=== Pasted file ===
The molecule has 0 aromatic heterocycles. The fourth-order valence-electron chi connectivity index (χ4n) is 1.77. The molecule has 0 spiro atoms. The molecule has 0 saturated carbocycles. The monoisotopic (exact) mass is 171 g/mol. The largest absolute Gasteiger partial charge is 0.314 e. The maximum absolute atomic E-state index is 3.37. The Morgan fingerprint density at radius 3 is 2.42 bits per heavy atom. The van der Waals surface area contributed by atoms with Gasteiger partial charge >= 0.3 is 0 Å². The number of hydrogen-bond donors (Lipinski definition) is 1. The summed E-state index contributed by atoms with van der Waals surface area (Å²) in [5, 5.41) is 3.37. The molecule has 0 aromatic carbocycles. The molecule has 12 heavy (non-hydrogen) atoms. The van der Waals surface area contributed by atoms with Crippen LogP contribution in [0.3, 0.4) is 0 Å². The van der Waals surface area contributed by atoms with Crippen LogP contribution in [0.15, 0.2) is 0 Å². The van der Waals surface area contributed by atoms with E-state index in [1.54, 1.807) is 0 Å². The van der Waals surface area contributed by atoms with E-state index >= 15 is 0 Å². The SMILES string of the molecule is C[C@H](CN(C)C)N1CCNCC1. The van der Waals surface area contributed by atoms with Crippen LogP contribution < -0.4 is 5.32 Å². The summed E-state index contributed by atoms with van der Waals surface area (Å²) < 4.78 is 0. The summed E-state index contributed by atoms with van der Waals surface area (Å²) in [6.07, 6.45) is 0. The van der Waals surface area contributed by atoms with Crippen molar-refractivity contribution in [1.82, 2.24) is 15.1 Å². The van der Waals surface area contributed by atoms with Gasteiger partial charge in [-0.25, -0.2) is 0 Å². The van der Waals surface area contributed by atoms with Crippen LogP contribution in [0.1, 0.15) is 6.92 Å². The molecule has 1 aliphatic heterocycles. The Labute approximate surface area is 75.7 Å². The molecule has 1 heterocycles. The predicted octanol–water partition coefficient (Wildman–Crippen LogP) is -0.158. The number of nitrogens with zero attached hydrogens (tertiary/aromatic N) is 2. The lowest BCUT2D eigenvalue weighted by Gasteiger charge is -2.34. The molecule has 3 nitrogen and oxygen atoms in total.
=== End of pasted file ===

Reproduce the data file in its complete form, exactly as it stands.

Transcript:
The molecule has 0 aromatic heterocycles. The fourth-order valence-electron chi connectivity index (χ4n) is 1.77. The molecule has 0 spiro atoms. The molecule has 0 saturated carbocycles. The monoisotopic (exact) mass is 171 g/mol. The largest absolute Gasteiger partial charge is 0.314 e. The maximum absolute atomic E-state index is 3.37. The Morgan fingerprint density at radius 3 is 2.42 bits per heavy atom. The van der Waals surface area contributed by atoms with Gasteiger partial charge >= 0.3 is 0 Å². The number of hydrogen-bond donors (Lipinski definition) is 1. The summed E-state index contributed by atoms with van der Waals surface area (Å²) in [5, 5.41) is 3.37. The molecule has 0 aromatic carbocycles. The molecule has 12 heavy (non-hydrogen) atoms. The van der Waals surface area contributed by atoms with Crippen LogP contribution in [0.3, 0.4) is 0 Å². The van der Waals surface area contributed by atoms with Crippen LogP contribution in [0.15, 0.2) is 0 Å². The van der Waals surface area contributed by atoms with E-state index in [1.54, 1.807) is 0 Å². The van der Waals surface area contributed by atoms with E-state index >= 15 is 0 Å². The SMILES string of the molecule is C[C@H](CN(C)C)N1CCNCC1. The van der Waals surface area contributed by atoms with Crippen LogP contribution < -0.4 is 5.32 Å². The summed E-state index contributed by atoms with van der Waals surface area (Å²) < 4.78 is 0. The summed E-state index contributed by atoms with van der Waals surface area (Å²) in [6.07, 6.45) is 0. The van der Waals surface area contributed by atoms with Crippen molar-refractivity contribution in [1.82, 2.24) is 15.1 Å². The van der Waals surface area contributed by atoms with Gasteiger partial charge in [-0.25, -0.2) is 0 Å². The van der Waals surface area contributed by atoms with Crippen LogP contribution in [0.1, 0.15) is 6.92 Å². The molecule has 1 aliphatic heterocycles. The Labute approximate surface area is 75.7 Å². The molecule has 1 heterocycles. The predicted octanol–water partition coefficient (Wildman–Crippen LogP) is -0.158. The number of nitrogens with zero attached hydrogens (tertiary/aromatic N) is 2. The lowest BCUT2D eigenvalue weighted by Gasteiger charge is -2.34. The molecule has 3 nitrogen and oxygen atoms in total.